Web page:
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10.08.2009 19:12
#52
PIC-ME.COM
Search engine for
people from cyberspace
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LINK TO PIC-ME.COM


As a contribution to the online project beam me up, Marc Lee wrote software for the search engine Pic-me.com, which combs the Internet for people's names and puts together new personal profiles from their associated details. Hybrid characters are created, who at first appear to exist close to this side of reality, and then seem to be pure constructs: crossbreeds of totally unfamiliar identities. Search engines for people in the digital beyond are invention machines, yet it is not easy to distinguish between the constructed figures there and us living people here.

The Pic-me software machine constructs new people-portraits, creations of an identity combined of the sum total of Internet data associated with a specific first and second name, country and city. Statistics show that giving one's own name in a search engine is one of the favorite search actions on the Internet. It's known as egogoogling or ego search. People often do it out of curiosity to discover their own Internet presence - in English it's called vanity surfing. But it can also be a way to control one's own image on the Net, how one is presented to potential partners or employers.

It's impossible for search engines to produce a person's portrait precisely. No name is unique, and therefore there will always be an intermingling of data from several people with the same name. What results are distorted figures, blurred reflections, which can even be hurtful if we happen to be their subject. Because for some people, just a few schizoid traits are needed to bring on existential irritation. Simply seeing their name with the wrong portrait shot and wrong age brings on a feeling of queasiness. Pic-me.com therefore creates fictive figures, patchworks from names, faces and life stories from all kinds of cyberspace presence.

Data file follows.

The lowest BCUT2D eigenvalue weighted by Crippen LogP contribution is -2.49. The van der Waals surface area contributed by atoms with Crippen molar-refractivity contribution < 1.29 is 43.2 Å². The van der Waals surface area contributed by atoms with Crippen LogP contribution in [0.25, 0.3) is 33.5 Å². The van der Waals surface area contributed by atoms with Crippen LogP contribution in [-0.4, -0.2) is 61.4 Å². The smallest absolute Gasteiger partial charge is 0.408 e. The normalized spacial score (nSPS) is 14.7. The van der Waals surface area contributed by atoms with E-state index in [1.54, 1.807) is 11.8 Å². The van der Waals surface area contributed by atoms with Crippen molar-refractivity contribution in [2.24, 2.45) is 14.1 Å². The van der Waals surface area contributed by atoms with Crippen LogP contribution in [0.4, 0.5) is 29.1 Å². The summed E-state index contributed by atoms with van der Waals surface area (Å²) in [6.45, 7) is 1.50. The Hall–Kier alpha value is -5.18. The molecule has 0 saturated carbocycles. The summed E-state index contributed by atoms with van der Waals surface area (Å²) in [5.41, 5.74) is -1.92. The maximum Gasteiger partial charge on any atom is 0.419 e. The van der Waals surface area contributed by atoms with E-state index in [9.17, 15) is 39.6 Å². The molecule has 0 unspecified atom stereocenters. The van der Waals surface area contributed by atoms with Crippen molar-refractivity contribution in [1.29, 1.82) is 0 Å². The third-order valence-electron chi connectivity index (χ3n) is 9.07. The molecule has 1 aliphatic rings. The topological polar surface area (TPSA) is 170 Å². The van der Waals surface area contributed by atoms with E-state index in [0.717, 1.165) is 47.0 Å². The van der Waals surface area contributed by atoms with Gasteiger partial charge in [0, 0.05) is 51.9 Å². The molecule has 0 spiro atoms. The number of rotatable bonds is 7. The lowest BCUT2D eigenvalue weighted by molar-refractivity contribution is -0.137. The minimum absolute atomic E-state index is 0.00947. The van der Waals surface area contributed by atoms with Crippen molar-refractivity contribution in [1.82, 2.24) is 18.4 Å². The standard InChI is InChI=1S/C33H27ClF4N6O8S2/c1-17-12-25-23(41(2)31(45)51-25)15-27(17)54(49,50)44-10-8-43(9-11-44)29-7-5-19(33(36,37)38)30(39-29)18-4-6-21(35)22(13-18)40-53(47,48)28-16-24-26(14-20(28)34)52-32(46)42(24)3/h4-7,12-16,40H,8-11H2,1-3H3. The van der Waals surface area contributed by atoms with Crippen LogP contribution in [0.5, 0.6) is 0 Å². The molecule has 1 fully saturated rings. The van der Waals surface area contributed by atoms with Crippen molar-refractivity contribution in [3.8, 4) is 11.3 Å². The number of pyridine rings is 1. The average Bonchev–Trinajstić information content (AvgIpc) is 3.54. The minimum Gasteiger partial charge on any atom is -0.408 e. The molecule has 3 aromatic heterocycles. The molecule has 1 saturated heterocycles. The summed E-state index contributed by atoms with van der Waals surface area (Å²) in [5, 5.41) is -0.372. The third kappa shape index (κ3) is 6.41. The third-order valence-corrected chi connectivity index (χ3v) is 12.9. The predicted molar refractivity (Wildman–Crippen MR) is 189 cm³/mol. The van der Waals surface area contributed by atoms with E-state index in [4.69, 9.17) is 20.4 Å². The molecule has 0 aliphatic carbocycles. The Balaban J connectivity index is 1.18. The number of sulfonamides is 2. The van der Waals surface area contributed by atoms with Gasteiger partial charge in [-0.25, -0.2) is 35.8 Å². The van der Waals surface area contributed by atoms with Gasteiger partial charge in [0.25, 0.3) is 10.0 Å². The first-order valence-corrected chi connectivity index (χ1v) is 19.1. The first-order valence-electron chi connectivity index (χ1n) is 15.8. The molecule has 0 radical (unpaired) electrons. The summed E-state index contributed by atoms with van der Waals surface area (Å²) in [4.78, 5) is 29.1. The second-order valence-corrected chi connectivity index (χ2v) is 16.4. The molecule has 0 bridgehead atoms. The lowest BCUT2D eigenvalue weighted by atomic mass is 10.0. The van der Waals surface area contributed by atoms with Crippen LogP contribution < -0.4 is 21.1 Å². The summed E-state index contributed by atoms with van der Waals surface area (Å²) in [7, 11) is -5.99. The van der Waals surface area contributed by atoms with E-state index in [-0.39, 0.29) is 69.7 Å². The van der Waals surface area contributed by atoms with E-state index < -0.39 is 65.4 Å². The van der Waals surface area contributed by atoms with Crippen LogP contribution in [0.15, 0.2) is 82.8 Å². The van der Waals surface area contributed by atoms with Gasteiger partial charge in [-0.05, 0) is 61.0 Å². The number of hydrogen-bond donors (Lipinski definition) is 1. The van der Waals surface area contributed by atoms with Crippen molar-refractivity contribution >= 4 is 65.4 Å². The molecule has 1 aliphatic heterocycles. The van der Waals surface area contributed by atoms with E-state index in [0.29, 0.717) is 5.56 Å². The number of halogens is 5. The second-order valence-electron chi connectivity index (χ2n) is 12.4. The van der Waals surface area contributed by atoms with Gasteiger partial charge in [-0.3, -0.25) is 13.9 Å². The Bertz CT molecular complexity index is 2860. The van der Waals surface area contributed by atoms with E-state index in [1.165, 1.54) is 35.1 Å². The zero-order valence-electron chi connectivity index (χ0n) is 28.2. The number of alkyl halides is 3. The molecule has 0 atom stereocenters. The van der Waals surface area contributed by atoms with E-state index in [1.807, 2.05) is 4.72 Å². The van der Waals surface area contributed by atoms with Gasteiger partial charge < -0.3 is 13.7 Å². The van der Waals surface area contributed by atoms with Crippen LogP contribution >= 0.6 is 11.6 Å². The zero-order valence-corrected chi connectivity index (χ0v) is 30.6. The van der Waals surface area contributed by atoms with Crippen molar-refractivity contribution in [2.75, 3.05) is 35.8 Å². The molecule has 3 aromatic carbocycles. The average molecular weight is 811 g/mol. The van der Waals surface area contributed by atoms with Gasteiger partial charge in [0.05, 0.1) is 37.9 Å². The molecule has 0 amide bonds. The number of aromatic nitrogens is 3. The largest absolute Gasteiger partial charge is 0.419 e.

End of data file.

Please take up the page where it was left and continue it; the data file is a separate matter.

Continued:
Marc Lee describes the political aspects of his work thus: my work should illustrate the importance that clarifying, and therefore political, functions of self-operating interactions on the Net have in an information society. Behind Pic-me lies the belief that only through a systematic unfolding and the parasitic use of its astoundingly easily manipulable structures can the Internet be meaningfully criticized. It's Pic-me's job to take a peek behind the pretty illusion of the desktop, to make visible the mysterious streams of information which delve deep into our lives.



 
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